Development trumps welfare for Indigenous communities

“Welfare dependency is a serious impediment to communities engaging in their own development,” says Liz Mackinlay, director of World Vision’s Australia Program.

“Communities need to be empowered to make the choices themselves about how to tackle welfare dependency, and that is a significant element of the development approach that World Vision is advocating for.”

In May 1967, Australia voted to amend the constitution to include Aboriginal people in the census, allowing the Commonwealth to create specific laws and policies that could be beneficial for Indigenous Australians. Considered a landmark moment in Aboriginal affairs, it allowed government to address Indigenous disadvantage in new ways. However, more than four decades on, the lasting achievements of that moment are tempered by the fact that for many Indigenous Australians, particularly those in remote communities, their quality of life remains well below acceptable standards.

Consequently Indigenous policies continue to come under scrutiny. Researchers, academics, politicians and community leaders across political divides argue that an approach that continues the ongoing reliance on welfare does little to improve Indigenous quality of life. It fails to engender pride in community and culture and has the potential to paralyse community incentive for Indigenous people to drive their own economic growth and development.

Today World Vision is offering a fresh perspective on the welfare debate.

“Our work with Indigenous communities favours a development and capability-building approach,” says Mackinlay. “It’s a model that emphasises self dependency over welfare, and importantly, focuses on building the capability of the community to seek their independence.”

World Vision’s programs illustrate ways in which improved early childhood outcomes, better school attendance, economic opportunities and community leadership can be achieved through encouraging community autonomy, self dependence and drawing on the benefits of strong culture and knowledge.

“Communities are supported by World Vision to build on the positive things in community and to address the things they have identified as contributing to disadvantage in their own lives,” said Mackinlay.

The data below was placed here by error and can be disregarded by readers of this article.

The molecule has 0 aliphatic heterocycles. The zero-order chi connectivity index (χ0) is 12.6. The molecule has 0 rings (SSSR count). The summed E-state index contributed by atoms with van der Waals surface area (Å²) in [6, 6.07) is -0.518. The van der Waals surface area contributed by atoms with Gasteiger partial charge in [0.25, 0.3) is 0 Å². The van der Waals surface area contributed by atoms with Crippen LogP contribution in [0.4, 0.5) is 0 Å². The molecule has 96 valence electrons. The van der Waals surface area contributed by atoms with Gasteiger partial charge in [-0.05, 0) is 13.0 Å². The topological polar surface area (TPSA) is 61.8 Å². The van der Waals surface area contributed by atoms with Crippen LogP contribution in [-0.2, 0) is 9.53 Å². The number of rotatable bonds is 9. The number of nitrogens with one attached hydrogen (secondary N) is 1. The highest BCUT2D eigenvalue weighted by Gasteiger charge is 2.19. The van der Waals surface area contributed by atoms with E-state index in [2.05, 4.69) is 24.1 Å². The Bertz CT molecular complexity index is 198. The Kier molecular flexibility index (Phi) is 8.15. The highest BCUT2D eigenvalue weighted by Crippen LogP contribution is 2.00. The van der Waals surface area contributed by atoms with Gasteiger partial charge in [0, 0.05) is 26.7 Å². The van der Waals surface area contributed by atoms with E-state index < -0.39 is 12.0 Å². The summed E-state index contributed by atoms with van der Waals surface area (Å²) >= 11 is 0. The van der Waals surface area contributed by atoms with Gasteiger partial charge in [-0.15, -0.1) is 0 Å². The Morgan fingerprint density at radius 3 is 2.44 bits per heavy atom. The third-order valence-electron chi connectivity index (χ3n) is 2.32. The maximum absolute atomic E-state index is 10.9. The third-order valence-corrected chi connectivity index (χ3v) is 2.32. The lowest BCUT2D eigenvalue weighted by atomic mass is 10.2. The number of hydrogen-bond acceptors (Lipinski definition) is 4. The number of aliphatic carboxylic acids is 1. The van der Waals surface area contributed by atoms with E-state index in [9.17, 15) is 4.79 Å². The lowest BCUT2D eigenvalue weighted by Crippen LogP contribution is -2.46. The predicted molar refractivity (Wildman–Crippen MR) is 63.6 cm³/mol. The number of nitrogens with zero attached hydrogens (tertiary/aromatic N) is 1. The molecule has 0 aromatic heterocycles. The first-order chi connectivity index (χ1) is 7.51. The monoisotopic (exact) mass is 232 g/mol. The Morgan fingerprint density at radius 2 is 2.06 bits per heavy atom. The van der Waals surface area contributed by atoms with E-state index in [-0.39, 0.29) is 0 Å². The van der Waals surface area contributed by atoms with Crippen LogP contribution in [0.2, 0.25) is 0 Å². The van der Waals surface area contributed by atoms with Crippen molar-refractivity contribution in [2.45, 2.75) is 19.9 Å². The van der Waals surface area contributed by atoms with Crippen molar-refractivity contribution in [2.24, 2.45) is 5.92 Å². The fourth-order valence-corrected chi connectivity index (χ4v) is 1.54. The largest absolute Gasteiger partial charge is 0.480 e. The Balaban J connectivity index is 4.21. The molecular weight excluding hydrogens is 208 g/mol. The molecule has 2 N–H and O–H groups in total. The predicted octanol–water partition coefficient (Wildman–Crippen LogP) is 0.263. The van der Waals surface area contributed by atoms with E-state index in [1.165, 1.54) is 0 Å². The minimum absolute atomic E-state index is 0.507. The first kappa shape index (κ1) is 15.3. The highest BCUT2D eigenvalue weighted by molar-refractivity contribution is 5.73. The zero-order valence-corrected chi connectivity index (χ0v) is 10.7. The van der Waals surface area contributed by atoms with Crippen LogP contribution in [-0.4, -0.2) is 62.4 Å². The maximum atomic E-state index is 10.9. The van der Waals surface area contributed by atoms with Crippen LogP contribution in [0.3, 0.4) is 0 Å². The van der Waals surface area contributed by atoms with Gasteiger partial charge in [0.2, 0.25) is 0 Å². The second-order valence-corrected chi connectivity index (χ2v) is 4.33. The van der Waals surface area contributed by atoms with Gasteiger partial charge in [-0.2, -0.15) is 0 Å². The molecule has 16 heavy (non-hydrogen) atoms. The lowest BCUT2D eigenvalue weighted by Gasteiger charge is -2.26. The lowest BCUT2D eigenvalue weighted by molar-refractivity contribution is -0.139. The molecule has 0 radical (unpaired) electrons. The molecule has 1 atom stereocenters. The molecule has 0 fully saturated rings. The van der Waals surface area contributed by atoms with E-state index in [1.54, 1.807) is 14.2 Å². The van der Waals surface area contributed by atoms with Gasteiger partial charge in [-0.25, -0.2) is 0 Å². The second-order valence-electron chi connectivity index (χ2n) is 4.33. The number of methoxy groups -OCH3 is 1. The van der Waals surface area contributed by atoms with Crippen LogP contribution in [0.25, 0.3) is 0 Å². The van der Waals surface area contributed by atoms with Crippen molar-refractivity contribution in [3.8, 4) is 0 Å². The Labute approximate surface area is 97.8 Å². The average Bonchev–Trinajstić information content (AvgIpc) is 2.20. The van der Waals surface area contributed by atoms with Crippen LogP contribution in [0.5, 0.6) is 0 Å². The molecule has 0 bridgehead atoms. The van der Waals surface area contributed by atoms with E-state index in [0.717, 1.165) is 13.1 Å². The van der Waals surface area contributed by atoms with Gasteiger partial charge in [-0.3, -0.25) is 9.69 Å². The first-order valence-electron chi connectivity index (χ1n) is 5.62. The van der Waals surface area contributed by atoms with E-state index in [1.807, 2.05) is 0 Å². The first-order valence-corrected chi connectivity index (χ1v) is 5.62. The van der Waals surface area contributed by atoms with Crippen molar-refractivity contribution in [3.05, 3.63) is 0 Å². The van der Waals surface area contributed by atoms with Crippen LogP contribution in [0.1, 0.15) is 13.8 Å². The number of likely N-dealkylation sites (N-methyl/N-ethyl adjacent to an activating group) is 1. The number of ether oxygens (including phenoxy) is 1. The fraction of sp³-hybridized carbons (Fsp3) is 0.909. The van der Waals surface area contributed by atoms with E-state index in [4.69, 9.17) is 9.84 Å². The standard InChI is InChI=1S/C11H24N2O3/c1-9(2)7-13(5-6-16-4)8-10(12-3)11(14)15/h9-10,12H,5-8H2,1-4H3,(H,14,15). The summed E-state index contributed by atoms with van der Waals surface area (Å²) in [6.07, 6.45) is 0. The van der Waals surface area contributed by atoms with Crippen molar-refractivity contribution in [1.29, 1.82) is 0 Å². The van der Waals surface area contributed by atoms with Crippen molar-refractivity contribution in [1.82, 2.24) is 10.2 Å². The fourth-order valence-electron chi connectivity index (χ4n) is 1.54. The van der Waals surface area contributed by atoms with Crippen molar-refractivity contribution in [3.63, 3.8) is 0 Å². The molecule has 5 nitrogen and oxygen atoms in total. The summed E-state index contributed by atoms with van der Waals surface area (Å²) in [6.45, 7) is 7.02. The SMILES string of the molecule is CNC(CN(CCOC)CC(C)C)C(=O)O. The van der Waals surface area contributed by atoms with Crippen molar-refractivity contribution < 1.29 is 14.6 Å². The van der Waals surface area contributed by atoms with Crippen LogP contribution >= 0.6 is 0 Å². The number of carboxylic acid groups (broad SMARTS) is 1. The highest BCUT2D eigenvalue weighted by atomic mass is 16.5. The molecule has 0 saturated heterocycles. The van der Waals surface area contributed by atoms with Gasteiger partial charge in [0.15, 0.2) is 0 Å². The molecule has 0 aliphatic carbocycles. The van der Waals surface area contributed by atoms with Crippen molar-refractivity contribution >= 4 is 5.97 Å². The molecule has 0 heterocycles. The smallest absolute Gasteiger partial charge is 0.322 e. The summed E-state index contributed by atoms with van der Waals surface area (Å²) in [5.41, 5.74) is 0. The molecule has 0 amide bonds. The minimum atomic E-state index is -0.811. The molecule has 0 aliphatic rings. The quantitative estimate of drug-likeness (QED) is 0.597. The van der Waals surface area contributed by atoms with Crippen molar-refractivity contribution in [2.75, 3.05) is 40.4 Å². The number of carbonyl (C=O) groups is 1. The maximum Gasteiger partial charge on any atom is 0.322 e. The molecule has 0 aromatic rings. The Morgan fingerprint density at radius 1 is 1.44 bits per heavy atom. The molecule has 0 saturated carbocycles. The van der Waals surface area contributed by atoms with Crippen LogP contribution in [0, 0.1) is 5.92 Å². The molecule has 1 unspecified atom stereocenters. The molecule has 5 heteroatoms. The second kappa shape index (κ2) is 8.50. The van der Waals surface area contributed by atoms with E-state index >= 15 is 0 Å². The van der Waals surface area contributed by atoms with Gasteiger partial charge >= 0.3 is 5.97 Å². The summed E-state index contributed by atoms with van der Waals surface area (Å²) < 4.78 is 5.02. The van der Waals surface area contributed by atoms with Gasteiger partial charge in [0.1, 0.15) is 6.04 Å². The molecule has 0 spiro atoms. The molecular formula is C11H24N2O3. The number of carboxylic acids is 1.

“Adults being in productive work, kids getting an education, communities being safe, these are critical for any community to prosper and develop,” says Mackinlay. “But remote Indigenous communities experience additional challenges to overcome a reliance on welfare such as remoteness, limited access to essential services and entrenched disadvantage caused by historical policies such as the forced removal of children.

“Indigenous people need to be supported to make choices for themselves about what they need in their future and to work out what strategies they’re going to use to get there.

“World Vision is supportive of anything that works towards improving child wellbeing in communities that is sustainable and owned by the community members. It takes time and effort, it takes collaboration and partnership to get there, but we’ve seen internationally that it is how you get communities to be strong and able to make the positive changes which they’ve defined.”

World Vision’s approach to working with Indigenous communities draws on international and domestic evidence, and their own experience and knowledge from other programs. Partnerships with governments and Indigenous and other community groups allows them to combine the community development model with some elements of service delivery, particularly in early childhood development and care.

“We don’t say we have all the answers,” says Mackinlay, “we are looking at all of the different pieces of information that help shape this issue. But we are certainly seeing positive outcomes when we commit the time to making sure strong relationships are in place and when we work alongside communities to help them achieve their own goals.

“In terms of being better than what has gone before, I think it’s generally understood that we are all trying to ‘close the gap’ but we have not yet made the progress that everyone would hope for.

Locally driven development is not an alternative to other policies, it’s a complementary approach. There is no silver bullet, but when a community is able to drive their own development, we are more likely to see the multitude of approaches supporting Aboriginal people work – and this includes allowing individuals to make the choices about the lives they want to lead.”

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